Given the risks associated with alcohol abuse, it’s important for people to seek treatment, even if they only appear to have a mild addiction. In most cases, alcohol addiction treatment begins with a professional detox program to address withdrawal symptoms. Attempting to go through withdrawal without the support of a medical detox program can be dangerous. This is because severe cases of alcohol withdrawal4 can lead to potentially life-threatening complications, including seizures and a condition called delirium tremens. After a person completes detox, it is important for them to transition to an inpatient or outpatient rehab program.

For those seeking alcohol addiction treatment in the New Jersey area, The Recovery Village Cherry Hill at Cooper is here to help. We provide comprehensive alcohol addiction treatment that is convenient to cities like Newark, Trenton, Jersey City and Philadelphia.

We offer multiple levels of care, including medical detox, inpatient treatment, outpatient programming and aftercare support. Our 90-bed inpatient facility has numerous amenities, including a yoga room, a fitness center and courts for basketball and volleyball. We are accredited by the Joint Commission and employ a staff of medical professionals and licensed addiction treatment providers. If you or someone you love is ready to begin treatment for alcohol addiction, contact us today to learn more about programs that can work well for your needs.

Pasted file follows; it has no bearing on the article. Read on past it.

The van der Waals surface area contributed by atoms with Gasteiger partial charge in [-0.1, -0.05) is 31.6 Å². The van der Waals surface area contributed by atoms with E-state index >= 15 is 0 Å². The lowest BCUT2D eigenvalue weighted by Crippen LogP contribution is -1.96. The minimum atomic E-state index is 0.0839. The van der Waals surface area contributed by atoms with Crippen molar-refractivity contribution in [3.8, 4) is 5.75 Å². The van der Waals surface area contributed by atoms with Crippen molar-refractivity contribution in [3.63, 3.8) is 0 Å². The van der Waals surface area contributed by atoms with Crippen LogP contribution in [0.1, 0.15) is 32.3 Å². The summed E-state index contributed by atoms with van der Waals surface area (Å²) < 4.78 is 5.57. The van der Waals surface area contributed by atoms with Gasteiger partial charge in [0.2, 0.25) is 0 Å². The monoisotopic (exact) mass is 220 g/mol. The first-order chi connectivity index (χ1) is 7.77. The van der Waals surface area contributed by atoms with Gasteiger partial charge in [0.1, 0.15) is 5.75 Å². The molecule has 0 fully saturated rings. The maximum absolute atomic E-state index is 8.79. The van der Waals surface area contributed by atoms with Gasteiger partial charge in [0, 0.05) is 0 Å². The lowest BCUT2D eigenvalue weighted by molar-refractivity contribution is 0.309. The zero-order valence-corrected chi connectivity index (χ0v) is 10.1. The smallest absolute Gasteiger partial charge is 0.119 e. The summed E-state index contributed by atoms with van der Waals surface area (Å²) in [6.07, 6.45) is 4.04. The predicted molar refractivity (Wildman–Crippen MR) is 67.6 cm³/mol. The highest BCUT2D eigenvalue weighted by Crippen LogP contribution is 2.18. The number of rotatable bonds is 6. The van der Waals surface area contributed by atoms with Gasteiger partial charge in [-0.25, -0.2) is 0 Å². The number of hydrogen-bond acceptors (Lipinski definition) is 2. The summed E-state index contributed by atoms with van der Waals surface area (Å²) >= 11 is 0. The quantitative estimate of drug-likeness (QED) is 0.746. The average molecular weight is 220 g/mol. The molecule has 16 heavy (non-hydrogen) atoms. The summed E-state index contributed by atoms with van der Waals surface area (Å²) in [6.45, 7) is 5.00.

1. Calkins, Frances C.; Brock, Rebecca L. “The dark side of helping behaviors: Part[…] alcohol dependence.” Journal of Social and Personal Relationships, January 9, 2020. Accessed January 15, 2022.
  2. Centers for Disease Control and Prevention. “Excessive Alcohol Use.” November 23, 2021. Accessed January 15, 2022.
  3. National Institute on Alcohol Abuse and Alcoholism. “Understanding Alcohol Use Disorder.” April 2021. Accessed January 15, 2022
  4. Sachdeva, Ankur; et al. “Alcohol Withdrawal Syndrome: Benzodiazepines and Beyond.” Journal of Clinical & Diagnostic Research, September 2015. Accessed December 26, 2021.

Medical Disclaimer: The Recovery Village aims to improve the quality of life for people struggling with a substance use or mental health disorder with fact-based content about the nature of behavioral health conditions, treatment options and their related outcomes. We publish material that is researched, cited, edited and reviewed by licensed medical professionals. The information we provide is not intended to be a substitute for professional medical advice, diagnosis or treatment. It should not be used in place of the advice of your physician or other qualified healthcare provider.